Arguing With the Universe: The Magic of Black Ocean

by | May 5, 2015 | Behind the Pages | 1 comment


With the release of the 5th book in the Black Ocean series (Alien Racer), I figured it was a good time to start talking some about the world-building behind the series. Let’s talk magic.

The Setting

With all the trappings of a Star Trek or Firefly universe, it would be easy to assume that Black Ocean was straight science fiction. But it’s not. Most of the technology that gets hand-waved in mainstream science fiction (FTL travel, artificial gravity, universal translation) are made possible by wizards in Black Ocean. This all came about after the wizarding and scientific communities came to a truce of sorts, allowing the open practice of magic in the name of progress as a species.

Humanity’s interstellar empire couldn’t have come about without starships made by science and accelerated through astral space by wizards.

The System

The universe has a default set of rules: the laws of physics. Scientists attempt to understand those rules. Engineers use that knowledge to create technology based upon them. Wizards seek to alter them locally.

A wizard is a debater. Through strength of will, personal belief, and rhetorical skill, he or she seeks to convince the universe that the laws of physics need not apply to a given circumstance. Thus, a book of spells is less an arcane cookbook (as is the case in many fantasy settings) and more an outline of arguments and debating tactics that have produced successful results in the past. Simply reciting words or pointing and waving your arms around isn’t enough to produce a result. The universe is no fool, and won’t accept a hollow argument. A wizard needs to be steadfast in his own belief that his argument is right. It is a profession where arrogance and self-confidence are key.

How Magic Affects Science

The more complicated a device is, the more reliant it is on the laws of physics behaving in a very precise manner. An atomic clock is more reliant on consistent physical laws than spring-wound pocket watch. A microwave oven is more sensitive than an electric toaster. When a wizard alters the surrounding physics to produce levitation, conjure fire, or crush something with a localized gravitational change, nearby devices can go haywire. How far this effect reaches and how damaging the aftermath depends on several factors. How much did the wizard alter physics? How subtle is the wizard’s control? How robust is the device in question? Are there any protections in place to stabilize local physics?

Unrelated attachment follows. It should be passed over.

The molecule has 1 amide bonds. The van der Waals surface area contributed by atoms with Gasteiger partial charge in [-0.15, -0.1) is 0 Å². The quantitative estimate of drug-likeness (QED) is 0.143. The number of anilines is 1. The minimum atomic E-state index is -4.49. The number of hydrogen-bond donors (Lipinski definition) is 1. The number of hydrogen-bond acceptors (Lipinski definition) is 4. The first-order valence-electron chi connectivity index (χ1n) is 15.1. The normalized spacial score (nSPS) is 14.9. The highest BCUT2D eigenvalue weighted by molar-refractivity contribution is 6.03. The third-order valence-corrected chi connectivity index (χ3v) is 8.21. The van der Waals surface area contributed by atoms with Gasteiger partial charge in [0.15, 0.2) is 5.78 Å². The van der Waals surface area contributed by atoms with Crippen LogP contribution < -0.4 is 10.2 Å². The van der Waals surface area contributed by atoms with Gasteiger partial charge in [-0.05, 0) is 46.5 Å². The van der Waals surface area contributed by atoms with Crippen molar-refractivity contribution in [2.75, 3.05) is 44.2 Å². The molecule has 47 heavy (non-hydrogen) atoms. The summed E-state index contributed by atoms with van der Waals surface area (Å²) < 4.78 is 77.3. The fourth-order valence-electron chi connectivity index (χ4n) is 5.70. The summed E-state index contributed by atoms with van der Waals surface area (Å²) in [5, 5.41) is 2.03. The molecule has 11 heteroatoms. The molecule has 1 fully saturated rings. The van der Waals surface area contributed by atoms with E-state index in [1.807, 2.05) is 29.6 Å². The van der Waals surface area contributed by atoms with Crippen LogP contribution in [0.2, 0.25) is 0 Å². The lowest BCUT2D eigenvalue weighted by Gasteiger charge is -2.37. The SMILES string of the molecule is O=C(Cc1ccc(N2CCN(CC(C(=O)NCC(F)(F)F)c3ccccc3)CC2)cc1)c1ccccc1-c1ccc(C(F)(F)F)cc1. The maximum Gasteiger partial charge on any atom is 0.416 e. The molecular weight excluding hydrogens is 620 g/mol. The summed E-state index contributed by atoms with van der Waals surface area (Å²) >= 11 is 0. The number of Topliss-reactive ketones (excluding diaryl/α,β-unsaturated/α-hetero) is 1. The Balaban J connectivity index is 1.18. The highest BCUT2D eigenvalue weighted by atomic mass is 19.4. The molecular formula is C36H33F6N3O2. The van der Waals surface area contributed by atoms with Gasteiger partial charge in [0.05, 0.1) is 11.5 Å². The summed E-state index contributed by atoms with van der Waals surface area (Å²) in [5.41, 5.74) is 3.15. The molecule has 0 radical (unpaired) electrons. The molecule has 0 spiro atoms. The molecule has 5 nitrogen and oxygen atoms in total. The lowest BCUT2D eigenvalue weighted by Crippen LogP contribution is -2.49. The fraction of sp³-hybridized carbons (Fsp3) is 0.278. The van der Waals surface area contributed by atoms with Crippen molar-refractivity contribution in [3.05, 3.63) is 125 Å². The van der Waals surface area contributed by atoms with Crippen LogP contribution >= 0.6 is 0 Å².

Magical devices are less catastrophic toward technology. Permanent (or semi-permanent) magical objects aren’t in a state of flux. The laws of physics may not apply to them, but nothing is actively changing those laws around them. Thus on most ships, a gravity stone and star-drive are used in place of a wizard casting spells to achieve the same effects.

How Wizards Deal With Technology

An active understanding of physics, chemistry, or any other science works at cross purposes with magical knowledge. A wizard must believe the universe to be mutable, open to negotiation, and most certainly not bound by fundamental theoretical formulas describing its every working.

This puts wizards in a quandary with regards to modern life. Many shun technology altogether, while others blunder about operating devices they don’t understand. It doesn’t take any scientific understanding to watch a holovid or talk over a comm link, but anything beyond the most basic of functions will baffle most wizards. In fact, the more powerful the wizard, the less likely he is to be able to deal with technological devices.

Wizards and Society

Wizards fit poorly into modern society. They are utterly essential for maintaining the modern way of life that humans are accustomed to, but the beneficiaries of their magical prowess are uncomfortable around them. Wizarding organizations largely police their own membership (since a wizard would wreak havoc on conventional police), and have an uneasy relationship with civilian law enforcement. At the highest levels of government, wizards are consulted on topics such as terraforming, military defense, and diplomatic relations with alien races who hold magic in high regard.

1 Comment

  1. davejamesashton

    Thanks for fleshing this out mate. I loved Firehurler (positive review coming as soon as I have a spare moment), and went looking to see what else you had available. 

    I need to get back in my wife’s good graces before I can buy some more books after the last big binge-buy, so I picked up War-Bringer and Tech, Lies, and Wizardry since they were free. I assumed the wizardry in the title was along the lines of “computer wizardry” so was a little confused just for a moment later in the book. 

    I like the way you’ve woven them together now I’ve a better handle on what’s going on.


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